Friday, February 04, 2005

I was recently was asked about mounting telescopic sights, aka scopes or scope sights. I read a lot of different articles, some more than once, and some maybe 2 or 3 years after first reading them. See a lot of posts on the internet.

I have always been a cheap so-and-so and would not even buy a scope for many years. Didn't like them, didn't need them, and didn't want to spend the money. Then my attitude began to undergo a change as I got older (who's sight doesn't get worse as they get older?) and when I began to feel a need for more precision. I had a couple of .22 rifles on which I mounted a scope sight for the purpose of squirrel hunting and made some really good shots. Then I go into Contenders and they are a natural for mounting scopes easily and maintaining their easy-to-carry characteristics. While I would never want to mount a scope sight on a levergun, most of my contender barrels have one.

Because I'm a cheap so-and-so, it seemed natural that I would mount the scopes myself. Of course, I'm too cheap to get a bore collimator or bore sighter (such as this Leupold Boresighter or this Simmons Boresighter. So, I've had to use a multitude of field expedients.

It is necessary and sometimes difficult is to ensure that the reticule is not canted in relation to the gun bore. I've used levels, plumb lines, the Reticule Leveler and all sorts of other devices and field expedients to correct problems. Sometimes you have to get really creative. However, you must start with the mount which must be of the correct relationship to the bore. Sometimes even the factory will get the D&T wrong (but not that often in my experience). When that happens, some people will quickly resort to shims.

I never use shims if I can help it. Mechanically, they are another very weak link in the physical chain connecting the scope to the mount and mount to rifle. IOW, the shim can actually render the scope to rifle relationship more tenuous than is necessary. MOST (not always) of the time shims are not needed to zero the firearm. MOST scopes have the range of adjustment needed, much more than needed IN MOST CASES. There are cases where the BASE or MOUNT must be shimmed to ensure it is square to the rifle but because of the way bases attach, there isn't nearly the chance for slipping that shimming in the rings might present. If gross off-sets are needed there are rings made with inserts such as the Burris Posi-lin that obviate even a perceived need to shim and also those that provide lateral (windage) adjustment such as the Millet Angle-Locs.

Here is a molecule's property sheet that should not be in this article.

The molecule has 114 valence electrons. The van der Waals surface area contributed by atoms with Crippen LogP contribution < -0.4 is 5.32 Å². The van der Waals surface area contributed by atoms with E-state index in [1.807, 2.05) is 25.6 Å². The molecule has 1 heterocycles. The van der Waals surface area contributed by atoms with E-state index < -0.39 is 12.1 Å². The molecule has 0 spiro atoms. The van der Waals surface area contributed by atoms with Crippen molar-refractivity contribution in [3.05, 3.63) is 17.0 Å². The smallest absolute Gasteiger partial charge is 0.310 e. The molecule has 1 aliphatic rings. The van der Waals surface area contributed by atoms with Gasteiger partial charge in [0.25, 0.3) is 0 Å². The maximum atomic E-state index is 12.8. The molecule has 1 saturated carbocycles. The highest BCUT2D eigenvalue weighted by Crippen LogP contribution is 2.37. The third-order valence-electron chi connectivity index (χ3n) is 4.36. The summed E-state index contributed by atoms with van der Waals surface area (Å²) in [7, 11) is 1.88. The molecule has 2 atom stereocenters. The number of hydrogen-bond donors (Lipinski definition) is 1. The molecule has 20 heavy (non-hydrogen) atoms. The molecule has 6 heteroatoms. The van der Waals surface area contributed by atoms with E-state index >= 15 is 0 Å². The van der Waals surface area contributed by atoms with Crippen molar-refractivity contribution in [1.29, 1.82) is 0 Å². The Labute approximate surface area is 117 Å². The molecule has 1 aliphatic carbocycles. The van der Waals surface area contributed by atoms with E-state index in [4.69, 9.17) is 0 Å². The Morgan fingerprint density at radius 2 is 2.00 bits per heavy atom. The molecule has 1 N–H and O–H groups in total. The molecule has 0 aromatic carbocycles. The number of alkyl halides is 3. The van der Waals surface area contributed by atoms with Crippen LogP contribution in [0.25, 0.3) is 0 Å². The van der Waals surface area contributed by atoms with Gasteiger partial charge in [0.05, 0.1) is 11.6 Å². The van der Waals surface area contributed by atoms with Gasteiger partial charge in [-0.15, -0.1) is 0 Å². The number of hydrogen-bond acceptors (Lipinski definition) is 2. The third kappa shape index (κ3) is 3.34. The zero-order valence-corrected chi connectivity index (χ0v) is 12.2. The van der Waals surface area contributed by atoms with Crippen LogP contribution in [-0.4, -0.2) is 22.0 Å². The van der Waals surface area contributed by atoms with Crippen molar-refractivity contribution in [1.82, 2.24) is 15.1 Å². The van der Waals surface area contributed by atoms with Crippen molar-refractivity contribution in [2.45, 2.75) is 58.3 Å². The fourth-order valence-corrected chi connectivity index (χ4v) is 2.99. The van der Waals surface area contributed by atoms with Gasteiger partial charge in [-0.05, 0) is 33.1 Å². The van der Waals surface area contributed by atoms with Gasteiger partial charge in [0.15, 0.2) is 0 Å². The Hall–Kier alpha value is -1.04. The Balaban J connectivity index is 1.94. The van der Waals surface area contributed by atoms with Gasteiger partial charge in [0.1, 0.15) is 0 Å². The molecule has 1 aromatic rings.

For shim material I particularly don't like the use of cartridge brass because it is tapered. You can't ensure that it isn't tapered because from the head of the case to the case mouth the brass will taper in thickness. Tapered shim material does 2 bad things. One, it makes it extremely difficult to judge the degree of change you'll get when you tighten the work down onto the shim. Two, not all of the shim material will be in contact with both work surfaces which reduces the friction which holds everything in place against recoil.One shim material that is usually consistent in thickness across the shim AND cheap is the side of a soda or beer can (I'm afraid to admit how many BEER can shims I've made! ).

For my scoped guns (which are now all Contenders) I use Weaver mounts and low Weaver rings. I square the reticule using the Reticule Leveler. Weaver rings can easily torque a scope out of square and so I tighten every other ring screw ¼ turn at a time until they are all fully tightened. I might bore sight but often find it a waste of time. I go to the range. I fire one shot on the target. I secure the gun with the crosshair directly on the one bullet hole. I then adjust the sights so that the crosshair is directly over the desired POI. I then fire a single confirmation shot. I've already tested the ammo used and have the supposed ballistic performance to hand. I then shoot to confirm at 25, 50, 100 and 150 yards. I then zero for maximum point blank range. I'm not one to be changing sights of any kind and for the light loads I make up for some rifles, I adjust the load to shoot to the sights albeit at shorter ranges, say 25 yards. This system works for me. If I pay attention to detail, the "chore" goes off without a hitch.

This is not to say that other methods don't result in zeroed guns but this seems so much easier to me. I know because I've tried the method of locking the gun into a vise making sure all is square and level and then using a plumb line on which one lines up the vertical crosshair of the reticule. Too, many steps many interconnecting parts. At each connection a bit more slop or error creeps in. It can be enough to drive anyone crazy.

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